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Dark. Damp. Dirty.
When you think about your crawlspace—which may be the last thing you want to do—these may be the words that spring to mind.
Homeowners tend to ignore the dark recesses of the home, but a neglected crawlspace can be a veritable nightmare. Crawlspaces can let in unwanted outdoor issues, like the scorching summer heat, the cold winter chill, or moisture and humidity. They can host uninvited pests, problematic allergens, and even mold and rot.
So how can you make the area more efficient, dry, and useful? Sealing a crawlspace is a great way to clear out these unwanted issues and more. But is this home renovation the right call for you?
If you’re on the fence about it, here are some crawlspace encapsulation pros and cons to consider.
Pro: Prevent Pests from Entering Your Home
North Carolina homeowners have to fight their fair share of pests. Depending on the season, the plague at hand may be ants, termites, spiders, or even rodents.
Fortunately, the airtight barrier of a sealed crawlspace means that unwanted insects and critters can no longer enter. Of course, you’ll have to eradicate any colonies of pests currently living in your crawlspace, but no future unwanted guests will be able to enter when the job is done. If you’re concerned about a particular breed of pest, you can even ask your contractor for pest-specific barriers.
Pro: Reduce Moisture in Your Crawlspace
Household humidity is a genuine issue in any home, but it can be a bigger issue in homes with crawlspaces. These areas tend to trap moisture, making it a breeding ground for mold, mildew, and fungal growth.
This can be a major health issue, especially if anyone in your home has allergies or asthma. If your crawlspace isn’t encapsulated, you may have found yourself needing professional mold removal to take care of the problem in the past.
If you opt to have your crawlspace sealed, however, part of the process will involve cleaning and prepping your space. This can ensure the resulting encapsulated crawlspace is free of potential health hazards, and the airtight barrier will keep future moisture outside of your home where it belongs.
Furthermore, the seal on your crawlspace can also help protect your home’s foundations. Moisture leads to rot, which can impact the structural integrity of a house, but a sealed home is more stable and better protected overall.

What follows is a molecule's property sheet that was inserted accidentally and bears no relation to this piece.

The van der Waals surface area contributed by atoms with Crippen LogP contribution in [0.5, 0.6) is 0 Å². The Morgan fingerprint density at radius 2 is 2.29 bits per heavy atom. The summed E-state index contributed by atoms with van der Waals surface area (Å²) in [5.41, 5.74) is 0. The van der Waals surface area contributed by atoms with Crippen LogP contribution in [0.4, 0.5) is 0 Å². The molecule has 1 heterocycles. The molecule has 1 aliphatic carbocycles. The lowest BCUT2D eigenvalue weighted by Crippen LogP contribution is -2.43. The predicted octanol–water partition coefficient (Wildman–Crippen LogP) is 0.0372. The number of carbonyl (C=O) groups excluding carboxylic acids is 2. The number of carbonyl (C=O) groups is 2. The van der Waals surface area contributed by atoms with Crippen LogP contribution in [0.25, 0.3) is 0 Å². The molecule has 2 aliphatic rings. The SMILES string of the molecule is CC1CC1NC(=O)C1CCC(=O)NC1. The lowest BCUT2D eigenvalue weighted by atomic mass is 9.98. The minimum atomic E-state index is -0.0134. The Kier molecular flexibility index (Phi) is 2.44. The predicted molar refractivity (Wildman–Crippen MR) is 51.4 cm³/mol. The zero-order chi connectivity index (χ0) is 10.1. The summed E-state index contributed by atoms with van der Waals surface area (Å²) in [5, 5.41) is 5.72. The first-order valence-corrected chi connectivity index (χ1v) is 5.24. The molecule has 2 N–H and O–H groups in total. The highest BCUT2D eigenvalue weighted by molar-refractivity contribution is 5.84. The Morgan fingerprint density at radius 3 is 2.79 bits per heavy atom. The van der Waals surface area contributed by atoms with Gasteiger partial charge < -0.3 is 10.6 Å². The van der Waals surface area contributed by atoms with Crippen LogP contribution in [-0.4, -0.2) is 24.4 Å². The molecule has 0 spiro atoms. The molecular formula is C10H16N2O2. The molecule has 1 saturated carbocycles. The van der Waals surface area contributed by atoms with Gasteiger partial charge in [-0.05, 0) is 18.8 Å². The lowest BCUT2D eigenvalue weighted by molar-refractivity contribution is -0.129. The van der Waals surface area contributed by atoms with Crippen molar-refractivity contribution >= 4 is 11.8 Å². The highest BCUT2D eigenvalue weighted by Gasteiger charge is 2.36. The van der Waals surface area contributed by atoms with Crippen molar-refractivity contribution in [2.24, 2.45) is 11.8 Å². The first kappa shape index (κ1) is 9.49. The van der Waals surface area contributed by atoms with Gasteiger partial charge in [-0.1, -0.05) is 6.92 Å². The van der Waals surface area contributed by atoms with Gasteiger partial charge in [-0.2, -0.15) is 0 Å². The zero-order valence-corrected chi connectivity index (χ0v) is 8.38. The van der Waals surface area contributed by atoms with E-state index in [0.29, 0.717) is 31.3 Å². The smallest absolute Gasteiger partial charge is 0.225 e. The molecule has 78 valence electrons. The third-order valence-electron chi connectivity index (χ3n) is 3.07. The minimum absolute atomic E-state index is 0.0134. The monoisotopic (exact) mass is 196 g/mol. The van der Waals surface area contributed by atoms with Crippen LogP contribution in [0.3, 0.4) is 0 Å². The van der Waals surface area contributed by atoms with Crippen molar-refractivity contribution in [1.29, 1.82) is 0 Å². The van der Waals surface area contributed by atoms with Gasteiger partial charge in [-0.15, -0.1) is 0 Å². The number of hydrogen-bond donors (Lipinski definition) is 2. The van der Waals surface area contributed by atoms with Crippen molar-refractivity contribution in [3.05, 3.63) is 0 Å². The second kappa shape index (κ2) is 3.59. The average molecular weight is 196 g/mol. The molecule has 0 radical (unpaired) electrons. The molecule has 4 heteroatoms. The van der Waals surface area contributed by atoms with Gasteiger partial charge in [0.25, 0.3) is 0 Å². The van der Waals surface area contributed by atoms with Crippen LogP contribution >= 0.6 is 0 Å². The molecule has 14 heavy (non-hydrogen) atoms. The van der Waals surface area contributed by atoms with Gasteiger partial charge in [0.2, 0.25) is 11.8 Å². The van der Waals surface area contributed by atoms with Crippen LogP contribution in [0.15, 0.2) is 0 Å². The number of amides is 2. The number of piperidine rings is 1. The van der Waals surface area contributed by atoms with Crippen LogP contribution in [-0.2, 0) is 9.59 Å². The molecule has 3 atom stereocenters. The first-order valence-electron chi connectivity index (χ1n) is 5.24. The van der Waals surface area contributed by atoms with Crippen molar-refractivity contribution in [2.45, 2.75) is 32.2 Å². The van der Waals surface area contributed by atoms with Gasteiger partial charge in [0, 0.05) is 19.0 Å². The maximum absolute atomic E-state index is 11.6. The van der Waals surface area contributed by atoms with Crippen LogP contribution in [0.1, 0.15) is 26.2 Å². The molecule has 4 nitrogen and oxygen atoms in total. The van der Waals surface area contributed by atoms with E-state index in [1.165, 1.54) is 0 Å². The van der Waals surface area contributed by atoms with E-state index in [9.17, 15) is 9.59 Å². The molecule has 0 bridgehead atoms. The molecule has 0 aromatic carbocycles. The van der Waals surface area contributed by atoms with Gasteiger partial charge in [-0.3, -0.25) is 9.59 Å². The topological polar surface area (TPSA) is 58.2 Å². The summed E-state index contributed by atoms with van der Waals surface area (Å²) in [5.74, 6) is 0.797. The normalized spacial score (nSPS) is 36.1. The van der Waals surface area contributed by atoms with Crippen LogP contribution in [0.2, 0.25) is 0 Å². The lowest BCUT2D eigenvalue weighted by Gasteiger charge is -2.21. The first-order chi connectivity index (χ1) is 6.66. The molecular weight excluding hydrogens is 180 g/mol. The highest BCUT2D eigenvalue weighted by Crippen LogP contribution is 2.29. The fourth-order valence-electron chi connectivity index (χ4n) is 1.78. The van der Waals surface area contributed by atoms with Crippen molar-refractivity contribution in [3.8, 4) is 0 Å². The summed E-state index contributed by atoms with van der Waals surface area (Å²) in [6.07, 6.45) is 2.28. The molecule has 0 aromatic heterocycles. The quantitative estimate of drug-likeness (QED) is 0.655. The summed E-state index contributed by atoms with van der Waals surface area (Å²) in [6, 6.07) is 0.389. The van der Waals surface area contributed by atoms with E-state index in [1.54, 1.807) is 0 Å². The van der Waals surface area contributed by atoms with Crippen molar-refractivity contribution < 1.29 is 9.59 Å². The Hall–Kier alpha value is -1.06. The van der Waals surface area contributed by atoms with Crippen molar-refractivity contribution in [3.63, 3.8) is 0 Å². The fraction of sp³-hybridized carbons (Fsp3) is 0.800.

Pro: Increase Energy Efficiency
Once you’ve made your crawlspace airtight, there will be no more loss of hot or cool air to the outside.
This in turn means that your HVAC system will no longer need to fight so hard to keep your home warm in the winter and cool in the summer. In the long run, this conserves energy and reduces your heating costs over the lifetime of your home.
Pro: Add Storage Space
An encapsulated crawlspace is dry, airtight, and sanitary once more. If you have easy access to the area, such as a well-insulated and airtight door, you can treat your crawlspace like any other storage space within your home.
Con: The Cost
This is the most obvious of our crawlspace encapsulation cons. On average, a homeowner can expect to pay anywhere from $1,500 to $15,000 for the job. The price will depend on the size of your crawlspace, the supplies, the condition of the crawlspace, and the labor involved.
In addition, as you prepare for the encapsulation, you might run into a few additional costs.
First, your contractor may recommend that you install some additional insulation around your foundation wall to improve the area’s energy efficiency. In addition, if you have wires and pipes running through your crawlspace, you may need to consult with a plumber or electrician to take any safety considerations into account before construction can proceed.
Con: More Maintenance
Now that you’re no longer ignoring your crawlspace, you’ll need to keep maintaining it just as you do any other part of your home. This will include adding regular crawlspace inspections to your annual home maintenance checklist, just to be sure that the area remains properly insulated and well maintained.
Con: Potential HVAC Upgrade
After your crawlspace has been encapsulated, air movement through your home will be more restricted. This may mean that your HVAC system—designed with the former air circulation in mind—may no longer be as efficient as it once was. This may be more likely if you have a combustion-based furnace or heater.
If your house no longer feels as warm or cool as it used to be in the months following your crawlspace encapsulation, you might need to upgrade your HVAC system to ensure your home comfort.
Con: Lack of Storage
On the flipside of our earlier note, if you do not have access to your crawlspace through a door, you will be losing access to a storage space you may have been using. Continuing to store materials in your crawlspace would require you to break the seal to access them—which negates the benefits of the encapsulation—so you’ll need to find somewhere else to keep them.
Consider Your Next Steps for Sealing a Crawlspace
Sealing a crawlspace is a popular solution for avoiding pests, moisture issues, heating inefficiency, and more. However, it also comes with a few drawbacks that you should keep in mind as you consider your next steps.
If you’re dealing with issues like water in your crawlspace or even heavier flooding, it may be time to consider better prevention methods. Check out our blog for more information and crawlspace encapsulation tips.